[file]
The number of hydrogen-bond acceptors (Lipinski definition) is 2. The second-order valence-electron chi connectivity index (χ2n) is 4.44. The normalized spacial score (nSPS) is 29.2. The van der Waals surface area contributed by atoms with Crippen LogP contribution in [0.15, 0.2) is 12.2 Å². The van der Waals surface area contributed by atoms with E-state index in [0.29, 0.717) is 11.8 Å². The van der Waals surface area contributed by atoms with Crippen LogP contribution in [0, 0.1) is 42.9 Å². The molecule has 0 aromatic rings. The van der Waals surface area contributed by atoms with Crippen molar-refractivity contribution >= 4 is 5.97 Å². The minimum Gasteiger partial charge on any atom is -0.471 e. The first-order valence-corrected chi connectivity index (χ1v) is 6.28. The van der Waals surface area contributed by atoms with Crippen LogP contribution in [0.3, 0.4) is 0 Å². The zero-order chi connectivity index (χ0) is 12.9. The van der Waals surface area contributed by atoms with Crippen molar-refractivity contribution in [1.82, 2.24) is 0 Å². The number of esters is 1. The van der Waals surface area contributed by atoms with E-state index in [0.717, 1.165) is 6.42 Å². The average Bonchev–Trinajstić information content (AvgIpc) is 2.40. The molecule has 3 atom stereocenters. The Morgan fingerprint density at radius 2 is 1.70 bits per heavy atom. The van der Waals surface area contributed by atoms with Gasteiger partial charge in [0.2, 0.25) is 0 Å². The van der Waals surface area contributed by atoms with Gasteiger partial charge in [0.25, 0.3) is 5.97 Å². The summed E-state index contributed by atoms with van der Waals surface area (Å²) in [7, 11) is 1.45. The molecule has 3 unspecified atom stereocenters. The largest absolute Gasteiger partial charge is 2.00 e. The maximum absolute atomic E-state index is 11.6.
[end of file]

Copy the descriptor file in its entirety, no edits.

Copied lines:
The number of hydrogen-bond acceptors (Lipinski definition) is 2. The second-order valence-electron chi connectivity index (χ2n) is 4.44. The normalized spacial score (nSPS) is 29.2. The van der Waals surface area contributed by atoms with Crippen LogP contribution in [0.15, 0.2) is 12.2 Å². The van der Waals surface area contributed by atoms with E-state index in [0.29, 0.717) is 11.8 Å². The van der Waals surface area contributed by atoms with Crippen LogP contribution in [0, 0.1) is 42.9 Å². The molecule has 0 aromatic rings. The van der Waals surface area contributed by atoms with Crippen molar-refractivity contribution >= 4 is 5.97 Å². The minimum Gasteiger partial charge on any atom is -0.471 e. The first-order valence-corrected chi connectivity index (χ1v) is 6.28. The van der Waals surface area contributed by atoms with Crippen LogP contribution in [0.3, 0.4) is 0 Å². The zero-order chi connectivity index (χ0) is 12.9. The van der Waals surface area contributed by atoms with Crippen molar-refractivity contribution in [1.82, 2.24) is 0 Å². The number of esters is 1. The van der Waals surface area contributed by atoms with E-state index in [0.717, 1.165) is 6.42 Å². The average Bonchev–Trinajstić information content (AvgIpc) is 2.40. The molecule has 3 atom stereocenters. The Morgan fingerprint density at radius 2 is 1.70 bits per heavy atom. The van der Waals surface area contributed by atoms with Gasteiger partial charge in [0.2, 0.25) is 0 Å². The van der Waals surface area contributed by atoms with Gasteiger partial charge in [0.25, 0.3) is 5.97 Å². The summed E-state index contributed by atoms with van der Waals surface area (Å²) in [7, 11) is 1.45. The molecule has 3 unspecified atom stereocenters. The largest absolute Gasteiger partial charge is 2.00 e. The maximum absolute atomic E-state index is 11.6.